Ektaterina Mikhnovets, Anastasia Moskvina - Tchaikovsky Eugene Onegin - Belarus Opera at Birgitta Festival - photo Heiti Kruusmaa
Ektaterina Mikhnovets, Anastasia Moskvina - photo Heiti Kruusmaa
Anastasia Moskvina made a vibrant Tatyana. She as a bright, forward sounding voice which lent youth to the performance, and she sang with a freedom and intensity which belied her demeanour. Of course, it didn't help visually that she was saddled with a rather harsh and unflattering black wig. Musically the letter scene was one of the most vivid I have heard. There was nothing grand about her performance, she was flexible and fluent in her phrasing, pouring out the scene in sustained lyric intensity. And in the final scenes of the opera, she brought a greater sense of maturity and poise.

As I have said, Yuri Gorodetsky as Lensky was perhaps the most fully rounded of characters. He has a lyric voice with just the right amount of cutting edge, very much a Slav style lyric tenor. In the first act he made Lensky interesting and rather sexy, developing a petulance in Act Two. The climax was rightly a superbly phrased account of the Act Two aria, perhaps the high-point of the opera. Gorodetsky and Oksana Volkova as Olga did develop something of a believably youthful relationship. And Volkova's wonderfully dark mezzo-soprano voice contrasted wit her lively, almost flirty demeanour.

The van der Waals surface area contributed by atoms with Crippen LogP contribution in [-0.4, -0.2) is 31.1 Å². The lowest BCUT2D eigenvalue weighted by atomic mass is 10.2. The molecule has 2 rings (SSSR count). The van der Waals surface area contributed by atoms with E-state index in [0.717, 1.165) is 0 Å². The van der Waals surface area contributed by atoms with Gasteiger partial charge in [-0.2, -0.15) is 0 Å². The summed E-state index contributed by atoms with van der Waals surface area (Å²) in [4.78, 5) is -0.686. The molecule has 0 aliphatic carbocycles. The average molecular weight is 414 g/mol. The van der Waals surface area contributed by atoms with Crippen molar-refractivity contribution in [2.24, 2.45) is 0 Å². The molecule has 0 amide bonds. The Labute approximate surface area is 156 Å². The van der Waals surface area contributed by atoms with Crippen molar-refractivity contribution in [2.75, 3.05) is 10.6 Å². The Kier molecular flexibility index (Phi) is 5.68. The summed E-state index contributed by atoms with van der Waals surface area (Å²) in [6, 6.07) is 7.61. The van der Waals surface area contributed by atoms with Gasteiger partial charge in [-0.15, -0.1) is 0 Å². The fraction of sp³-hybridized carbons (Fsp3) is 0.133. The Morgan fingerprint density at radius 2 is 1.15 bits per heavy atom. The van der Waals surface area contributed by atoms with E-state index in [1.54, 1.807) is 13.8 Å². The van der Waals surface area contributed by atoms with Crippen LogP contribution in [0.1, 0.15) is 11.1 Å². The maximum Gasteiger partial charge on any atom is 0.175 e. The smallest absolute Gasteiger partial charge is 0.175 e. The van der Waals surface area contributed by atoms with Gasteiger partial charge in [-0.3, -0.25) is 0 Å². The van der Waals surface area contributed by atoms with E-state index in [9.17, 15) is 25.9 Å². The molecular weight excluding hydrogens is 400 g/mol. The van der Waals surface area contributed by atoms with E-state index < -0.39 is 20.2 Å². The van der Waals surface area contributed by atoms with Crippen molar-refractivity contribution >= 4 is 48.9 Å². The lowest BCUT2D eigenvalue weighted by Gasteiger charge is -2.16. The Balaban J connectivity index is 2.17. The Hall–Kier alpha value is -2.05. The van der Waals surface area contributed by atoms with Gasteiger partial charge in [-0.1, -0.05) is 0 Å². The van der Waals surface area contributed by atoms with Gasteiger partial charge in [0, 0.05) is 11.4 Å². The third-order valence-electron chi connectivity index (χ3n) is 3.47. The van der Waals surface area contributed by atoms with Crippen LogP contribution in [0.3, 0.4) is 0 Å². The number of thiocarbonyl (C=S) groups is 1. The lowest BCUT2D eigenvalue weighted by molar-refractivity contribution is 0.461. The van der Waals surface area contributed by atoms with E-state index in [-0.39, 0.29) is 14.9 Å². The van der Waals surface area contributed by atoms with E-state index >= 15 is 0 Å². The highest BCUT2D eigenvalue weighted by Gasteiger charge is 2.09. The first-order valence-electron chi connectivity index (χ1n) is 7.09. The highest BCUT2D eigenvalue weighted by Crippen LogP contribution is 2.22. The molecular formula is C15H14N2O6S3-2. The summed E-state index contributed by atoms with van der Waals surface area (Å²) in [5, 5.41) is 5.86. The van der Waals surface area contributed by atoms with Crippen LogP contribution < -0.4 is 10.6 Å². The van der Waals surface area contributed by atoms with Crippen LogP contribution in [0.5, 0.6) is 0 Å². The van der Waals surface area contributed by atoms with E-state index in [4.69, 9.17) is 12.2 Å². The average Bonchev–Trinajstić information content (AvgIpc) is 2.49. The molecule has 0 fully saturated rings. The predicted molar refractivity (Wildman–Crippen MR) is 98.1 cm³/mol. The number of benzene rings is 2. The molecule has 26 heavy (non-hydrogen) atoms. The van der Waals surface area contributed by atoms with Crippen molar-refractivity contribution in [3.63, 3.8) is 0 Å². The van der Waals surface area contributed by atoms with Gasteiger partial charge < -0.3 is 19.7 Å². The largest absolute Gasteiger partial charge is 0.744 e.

Andrei Valenty - Tchaikovsky Eugene Onegin - Belarus Opera at Birgitta Festival - photo Heiti Kruusmaa
Andrei Valenty - photo Heiti Kruusmaa
Andrei Valenty was a silver fox of a Prince Gremin. Frankly sexier than Petrov's Onegin, you thought that this Tatyana had done rather well for herself, and at the very end having witnessed Onegin's importuning of Tatyana, Valenty's Gremin showed tender care to her. It helped that Valenty has a thrilling dark bass voice used intelligently to great effect in Gremin's aria.